7. Nervo

Lol. Kidding. That’s a joke. I’m not missing Nervo. There’s no way. Realistically, however, I will end up missing Nervo. I’m just going to prepare myself for a letdown now. Nervo is definitely the show I was looking most forward to at Spring Awakening though so whoever gets to enjoy them, you’re in for a real treat, and I’m extremely jealous.

8. Nicky Romero

Notice how the song I chose to feature on this post includes Nervo? Yeah. That excited. Anyway, Nicky Romero is another that I’m truly upset about missing. I’m sure he’ll come back to Chicago soon though – there will be other times, hopefully.

9. Porter Robinson

While Porter Robinson is fantastic live, I can’t say I’m too upset about missing him because I’ve seen him twice: once before Tiesto in Madison and once at Lollapalooza. He is really good though. Again, there’s nothing truly sensational about his performance, but he still puts on a good show that keeps you dancing through its entirety.

10. Zedd

If Nervo and Zedd were conveniently there on the same day or night when I wasn’t working and had a magical friend with money and interest in the same music as me, life would be perfect. Honestly, I didn’t really know who Zedd was until the first time I used my Shazam app and discovered “Spectrum.” I fell in love. Then, he released his debut album, Clarity, and I became obsessed. First, he’s funny. Second, he makes amazing music. Third, he’s adorable. Fourth, I was really hoping we could lock eyes at Spring Awakening and run away together. I guess that won’t be happening though.

So, that’s my ideal Spring Awakening lineup. There’s definitely more than 10 DJs that I want to see, but those are the 10 that I’m extremely upset that I’m missing. I guess when I bought my tickets a few months ago, I didn’t really think about the fact that you shouldn’t buy tickets to a 3-day festival alone and assume that someone else will conveniently also purchase 3-day tickets to the same festival when you don’t really have any friends who have the same passion for EDM as you do. So, as long as I can’t get sued for giving away my Spring Awakening tickets, I plan on giving them to you – a reader and a music lover. Stay tuned to WTF Music Review on Facebook (LIKE THE PAGE – this is how bloggers get followers, they bribe them, duh).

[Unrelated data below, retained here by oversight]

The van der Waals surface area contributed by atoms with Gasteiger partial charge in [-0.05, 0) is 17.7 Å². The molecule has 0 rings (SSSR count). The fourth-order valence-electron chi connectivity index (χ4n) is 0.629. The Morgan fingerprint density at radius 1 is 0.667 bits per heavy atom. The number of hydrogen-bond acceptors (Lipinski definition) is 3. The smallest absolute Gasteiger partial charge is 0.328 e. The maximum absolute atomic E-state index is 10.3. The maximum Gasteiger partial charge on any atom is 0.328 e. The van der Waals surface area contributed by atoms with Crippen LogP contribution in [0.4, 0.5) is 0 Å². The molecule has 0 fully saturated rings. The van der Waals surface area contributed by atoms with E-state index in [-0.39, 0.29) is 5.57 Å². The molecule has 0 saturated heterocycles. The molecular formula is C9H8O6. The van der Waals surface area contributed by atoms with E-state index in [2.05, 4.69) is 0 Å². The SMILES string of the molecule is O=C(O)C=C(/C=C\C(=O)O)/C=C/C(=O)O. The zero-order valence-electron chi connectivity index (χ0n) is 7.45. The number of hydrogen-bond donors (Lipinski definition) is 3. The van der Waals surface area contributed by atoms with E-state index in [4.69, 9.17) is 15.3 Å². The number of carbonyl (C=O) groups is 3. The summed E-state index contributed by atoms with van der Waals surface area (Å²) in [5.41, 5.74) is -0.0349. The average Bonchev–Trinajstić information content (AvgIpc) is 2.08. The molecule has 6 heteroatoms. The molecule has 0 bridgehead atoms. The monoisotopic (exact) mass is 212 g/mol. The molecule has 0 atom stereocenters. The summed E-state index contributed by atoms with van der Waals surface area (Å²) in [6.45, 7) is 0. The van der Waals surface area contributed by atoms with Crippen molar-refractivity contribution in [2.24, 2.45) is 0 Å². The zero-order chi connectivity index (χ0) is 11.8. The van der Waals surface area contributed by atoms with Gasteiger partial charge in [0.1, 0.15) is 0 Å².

Mumford & Sons Ticket Giveaway at Bull&Bear TONIGHT August 15

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Just 10 days after Mumford & Sons released their first single on their new album, “I Will Wait,”  the band will be performing at Chicago’s own Chicago Theater on Thursday, August 16, 2012. The show sold out just 4 hours after the tickets went on sale and since there have been so many tickets scalped thus far, not even StubHub is offering tickets to the sold-out show on their website anymore. However, if you’re in the Chicago area tonight, Bull & Bear and 93XRT have got 10 pairs of tickets to give away. I highly suggest checking out Bull & Bear for your chance to win… maybe even try out the Chicken Sandwich or B&B Kobe Burger (my personal favorites on the menu). Event starts at 7pm and giveaway is around 9pm and all you have to do is sign-up with 93XRT when you’re there! Good luck!